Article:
Nyetimber brut Blanc de Blancs 2014
Sussex, English Sparkling Wine, 750 ml
Fine mousse with delicate perlage. Floral tones on the nose, but also lots of citrus, pastry and brioche. On the palate, distinctive citrus aromas paired with pronounced minerality and noble toasted aromas. A finesse-rich and elegant finish.
|Origin:||United Kingdom / West Sussex|
|Ripening potential:||10 to 12 years|
|Serving temperature:||10 to 12 °C|
|Vinification:||bottle fermentation, fermentation in steel tank|
|Harvest:||hand-picking, in small boxes|
|Maturation:||on the yeast, long cultivation|
|Maturation duration:||60 months|
For the last quarter-century, England has played a very special role in the world of wines – an exotic in moist and chilly northern Europe.
When you think of England you might think of umbrellas, charm, and bowler hats. Specifically umbrellas, since British weather is famously rainy. Few people know that winegrowing in England is historically documented back to the 7th century. Thanks to the Gulf Stream, the climate is mild enough for certain types of grapes to grow and fully ripen. The change in climate during recent decades has brought some advantages to English winemakers, improving growth conditions and encouraging many to try their luck at winegrowing.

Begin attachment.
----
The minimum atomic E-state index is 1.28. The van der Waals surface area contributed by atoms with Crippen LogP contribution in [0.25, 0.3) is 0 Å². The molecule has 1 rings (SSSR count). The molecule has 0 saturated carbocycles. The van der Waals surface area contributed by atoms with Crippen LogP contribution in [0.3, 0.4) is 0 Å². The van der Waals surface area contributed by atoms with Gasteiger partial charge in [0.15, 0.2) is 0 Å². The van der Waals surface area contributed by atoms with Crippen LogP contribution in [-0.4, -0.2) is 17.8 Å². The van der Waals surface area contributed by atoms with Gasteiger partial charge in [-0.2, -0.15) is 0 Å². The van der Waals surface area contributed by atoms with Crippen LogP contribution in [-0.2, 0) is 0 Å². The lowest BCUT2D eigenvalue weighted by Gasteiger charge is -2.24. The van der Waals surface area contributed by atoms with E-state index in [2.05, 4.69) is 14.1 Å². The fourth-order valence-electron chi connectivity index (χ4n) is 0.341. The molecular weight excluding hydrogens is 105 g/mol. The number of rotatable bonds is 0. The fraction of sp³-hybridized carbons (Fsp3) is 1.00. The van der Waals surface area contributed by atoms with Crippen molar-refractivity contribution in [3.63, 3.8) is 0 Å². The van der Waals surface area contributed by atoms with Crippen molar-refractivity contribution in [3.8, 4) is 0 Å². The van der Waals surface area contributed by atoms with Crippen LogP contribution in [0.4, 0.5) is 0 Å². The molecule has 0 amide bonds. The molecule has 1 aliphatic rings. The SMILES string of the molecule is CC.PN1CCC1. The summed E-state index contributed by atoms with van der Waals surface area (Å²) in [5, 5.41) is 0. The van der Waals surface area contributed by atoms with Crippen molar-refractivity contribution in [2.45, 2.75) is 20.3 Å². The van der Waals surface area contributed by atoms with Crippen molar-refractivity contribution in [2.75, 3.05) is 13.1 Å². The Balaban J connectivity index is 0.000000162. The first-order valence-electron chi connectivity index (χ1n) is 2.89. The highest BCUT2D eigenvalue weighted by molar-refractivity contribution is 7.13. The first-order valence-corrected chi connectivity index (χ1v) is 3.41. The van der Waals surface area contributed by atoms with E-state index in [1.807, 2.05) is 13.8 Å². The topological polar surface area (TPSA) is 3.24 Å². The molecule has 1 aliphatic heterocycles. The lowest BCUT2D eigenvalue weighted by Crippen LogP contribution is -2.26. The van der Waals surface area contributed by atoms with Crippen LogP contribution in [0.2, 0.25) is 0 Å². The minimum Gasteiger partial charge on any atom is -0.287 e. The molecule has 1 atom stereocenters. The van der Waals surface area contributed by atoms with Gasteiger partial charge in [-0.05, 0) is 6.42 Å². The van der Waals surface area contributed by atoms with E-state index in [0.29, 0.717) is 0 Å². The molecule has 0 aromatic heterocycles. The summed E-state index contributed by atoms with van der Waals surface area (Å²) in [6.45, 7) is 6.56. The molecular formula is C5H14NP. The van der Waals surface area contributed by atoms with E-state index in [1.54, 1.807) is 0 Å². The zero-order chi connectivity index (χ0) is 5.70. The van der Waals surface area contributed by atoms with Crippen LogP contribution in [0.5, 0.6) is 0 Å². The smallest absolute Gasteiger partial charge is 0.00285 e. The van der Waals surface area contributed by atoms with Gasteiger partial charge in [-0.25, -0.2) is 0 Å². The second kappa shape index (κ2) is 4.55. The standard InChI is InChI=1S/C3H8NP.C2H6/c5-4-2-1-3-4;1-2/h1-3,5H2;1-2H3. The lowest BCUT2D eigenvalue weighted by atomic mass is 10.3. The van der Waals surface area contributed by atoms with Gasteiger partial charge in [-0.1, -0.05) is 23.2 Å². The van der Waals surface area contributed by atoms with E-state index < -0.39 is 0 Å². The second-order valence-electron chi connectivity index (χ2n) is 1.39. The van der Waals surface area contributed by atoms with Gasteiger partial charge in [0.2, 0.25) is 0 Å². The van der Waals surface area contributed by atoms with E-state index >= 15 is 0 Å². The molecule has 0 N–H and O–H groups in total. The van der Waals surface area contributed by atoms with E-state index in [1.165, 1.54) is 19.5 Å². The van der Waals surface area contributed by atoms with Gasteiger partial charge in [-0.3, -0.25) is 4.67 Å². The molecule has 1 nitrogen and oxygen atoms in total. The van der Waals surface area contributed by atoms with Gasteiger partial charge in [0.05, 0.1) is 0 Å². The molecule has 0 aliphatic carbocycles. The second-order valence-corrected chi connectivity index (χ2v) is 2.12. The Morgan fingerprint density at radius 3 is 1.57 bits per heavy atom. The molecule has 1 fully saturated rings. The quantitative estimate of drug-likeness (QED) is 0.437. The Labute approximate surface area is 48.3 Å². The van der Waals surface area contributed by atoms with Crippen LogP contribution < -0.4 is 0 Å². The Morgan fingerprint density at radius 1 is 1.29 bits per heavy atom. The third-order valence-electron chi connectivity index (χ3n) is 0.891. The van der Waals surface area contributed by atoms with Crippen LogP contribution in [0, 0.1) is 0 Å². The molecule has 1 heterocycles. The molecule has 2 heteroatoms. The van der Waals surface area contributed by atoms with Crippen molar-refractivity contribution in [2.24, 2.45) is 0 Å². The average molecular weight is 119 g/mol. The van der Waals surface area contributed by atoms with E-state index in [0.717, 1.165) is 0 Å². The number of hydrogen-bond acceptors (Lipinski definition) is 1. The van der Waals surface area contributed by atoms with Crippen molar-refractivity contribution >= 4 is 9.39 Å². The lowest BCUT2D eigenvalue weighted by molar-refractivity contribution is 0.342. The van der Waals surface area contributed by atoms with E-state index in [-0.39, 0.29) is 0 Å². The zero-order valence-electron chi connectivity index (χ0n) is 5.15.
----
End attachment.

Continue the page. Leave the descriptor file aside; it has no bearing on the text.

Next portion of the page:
King or beggar?
Hardly any variety of vine shows such a broad spectrum of quality as the Chardonnay. Its wines range from faceless neutrality to breath-taking class. It is an extremely low-maintenance vine, which explains why it is grown around the world – even in places where it probably should not be. The aromas of the Chardonnay variety are not very pronounced: a bit of green apple, a little hazelnut; in warmer latitudes, also melon and exotic fruits. The wines are often defined by maturing in casks. They develop more or less subtle notes of butter, toasted bread and vanilla. The grapes achieve their highest expression in their region of origin, Burgundy. Its heart beats in the Côte de Beaune: one might think of the plant growth of Meursault or Puligny-Montrachet. With their finesse and complexity, they can survive for decades. Chardonnay also achieves first class in some Blanc-de-Blancs champagnes. It additionally yields great wines in the Burgundian Chablis, and increasingly in Australia and Chile. A simple rule of thumb for pairing with food: When butter and cream are involved, you cannot go wrong with Chardonnay.